By the Daily Post staff
Here’s a look at the history of high-speed rail in California and the Peninsula.
1996 — The state Legislature establishes the California High-Speed Rail Authority to plan for a rail line spanning the state.
Oct. 6, 2008 — Palo Alto City Council unanimously approves a resolution supporting the high-speed rail measure on the November 2008 ballot. Council members were enthusiastic about the project. Palo Alto resident Herb Borock warned the council that the additional tracks for high-speed rail would probably result in the elimination of homes near the railroad. Nobody on council followed up on his point.
November 2008 — California voters approve $9.95 billion in bonds to build an 800-mile high-speed rail system that would connect San Francisco and Los Angeles in two and a half hours. The vote was 52.6% to 47.4%.
February 2009 — Palo Altans discover the consequences of the approval of high-speed rail. A Feb. 9, 2009, story in the Post began, “Dozens of residents who crammed into a Palo Alto house yesterday gasped and shuddered when they heard that trains would blast through their neighborhood once every two minutes — at speeds up to 170 mph — when the state high-speed rail project is completed.” The story says that many in the crowd voted for the high-speed rail measure but didn’t read the details in the voter guide.
May 2009 — Lawyers for the rail authority say that Palo Alto officials knew the bullet trains would run through town as far back as 2007, and said they were fine with it.
July 2010 — The Peninsula Cities Consortium — formed by Palo Alto, Menlo Park, Atherton, Belmont and Burlingame to oppose high-speed rail — issue a public statement claiming the rail authority has an “enormous credibility problem” and telling the agency to “build right or not at all.”
September 2010 — Atherton, Menlo Park and Palo Alto councils all vote to sue the California High-Speed Rail Authority
November 2010 — Federal regulators decide that $4.3 billion in Obama administration stimulus funding should be spent on the segment between Bakersfield and Merced, and not on the San Francisco-to-Central Valley leg of the project as the rail authority had hoped. Rail authority board member Rod Diridon said he felt the federal government’s decision was “heartbreaking,” and he blamed opposition on the Peninsula.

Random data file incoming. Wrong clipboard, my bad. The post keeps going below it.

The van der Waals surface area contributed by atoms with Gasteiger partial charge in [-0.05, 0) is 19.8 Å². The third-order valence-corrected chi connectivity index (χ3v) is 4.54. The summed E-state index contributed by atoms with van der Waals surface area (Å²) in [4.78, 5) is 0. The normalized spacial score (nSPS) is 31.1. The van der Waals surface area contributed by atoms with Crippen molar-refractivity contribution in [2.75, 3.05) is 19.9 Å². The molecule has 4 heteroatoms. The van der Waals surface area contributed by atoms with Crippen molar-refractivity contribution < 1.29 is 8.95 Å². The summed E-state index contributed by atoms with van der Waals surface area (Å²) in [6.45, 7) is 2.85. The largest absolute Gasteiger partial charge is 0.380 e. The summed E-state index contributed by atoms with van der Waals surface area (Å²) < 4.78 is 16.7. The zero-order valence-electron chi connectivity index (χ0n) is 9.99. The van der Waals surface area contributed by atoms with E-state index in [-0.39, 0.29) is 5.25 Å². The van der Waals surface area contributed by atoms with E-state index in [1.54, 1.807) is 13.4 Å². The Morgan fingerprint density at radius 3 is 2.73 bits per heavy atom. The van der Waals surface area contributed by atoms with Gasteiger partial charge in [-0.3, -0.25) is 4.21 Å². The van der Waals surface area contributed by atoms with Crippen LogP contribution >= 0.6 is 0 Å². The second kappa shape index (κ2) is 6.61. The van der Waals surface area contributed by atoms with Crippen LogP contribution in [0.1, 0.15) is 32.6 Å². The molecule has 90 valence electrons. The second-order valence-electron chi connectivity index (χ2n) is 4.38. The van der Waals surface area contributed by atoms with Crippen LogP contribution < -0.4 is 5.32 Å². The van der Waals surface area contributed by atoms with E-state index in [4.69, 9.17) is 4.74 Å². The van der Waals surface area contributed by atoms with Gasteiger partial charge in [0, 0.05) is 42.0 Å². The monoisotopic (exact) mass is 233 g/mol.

April 2011 — Then state senator (now Santa Clara County Supervisor) Joe Simitian, then-Assemblyman Rich Gordon and Congresswoman Anna Eshoo propose the “blended plan” that called for electrified Caltrains to share their tracks with high-speed rail, eliminating the threat of a four-track rail corridor from San Francisco to San Jose. The blended plan, which was later approved by Gov. Brown, quieted the opposition to high-speed rail.
July 6, 2012 — Legislature votes to fund the first segment of high-speed rail in the Central Valley. Simitian votes no, while state Sen. Jerry Hill and then-Assemblyman Rich Gordon vote yes. Simitian gives a speech on the floor of the Senate that ended with, “This is the wrong plan in the wrong place at the wrong time.”
March 2013 — A poll by the nonpartisan Public Policy Institute finds that 54% of likely voters oppose high-speed rail.
June 2014 — Gov. Brown and the Legislature agree to spend 25% of the state’s cap-and-trade funds on high-speed rail. The cap-and-trade tax raised gas prices by 63 cents a gallon.
Jan. 6, 2015 — Groundbreaking for the first segment of high-speed rail takes place in Fresno. Then-Menlo Park Councilwoman Kirsten Keith attends the ceremony and poses for a selfie with Gov. Brown and sends it out on Twitter. Palo Alto Councilwoman Liz Kniss and former Councilwoman Nancy Shepherd were on hand, too.
May 22, 2017 — The Trump administration announces that it will provide $647 million to electrify Caltrain. The move will also allow the all-electric high-speed rail to use the Caltrain tracks.
June 2017 — Despite promises that high-speed rail will use the “blended plan” of sharing existing tracks with Caltrain, the rail authority says it is considering adding two tracks for six miles between San Mateo and Redwood City, leaving that area with four sets of tracks.
March 2018 — The rail authority says the cost of the project has jumped from $64 billion to $77 billion and the completion date is being pushed back four years to 2033.
May 2018 — A Los Angeles Times poll finds support for continuing to build high-speed rail has dropped to 31%.
Nov. 15, 2018 — State auditors say that flawed decision-making and poor contract management contributed to billions in cost overruns and years of delays in the high-speed rail project.
December 2018 — Caltrain reveals it is studying the idea of adding two more sets of tracks from Palo Alto’s California Avenue station to Mountain View, bringing the number of tracks in the area to four. The two additional tracks would be “passing tracks,” where trains would idle or travel more slowly while the pair of regular parallel tracks would be used by express trains or high-speed rail.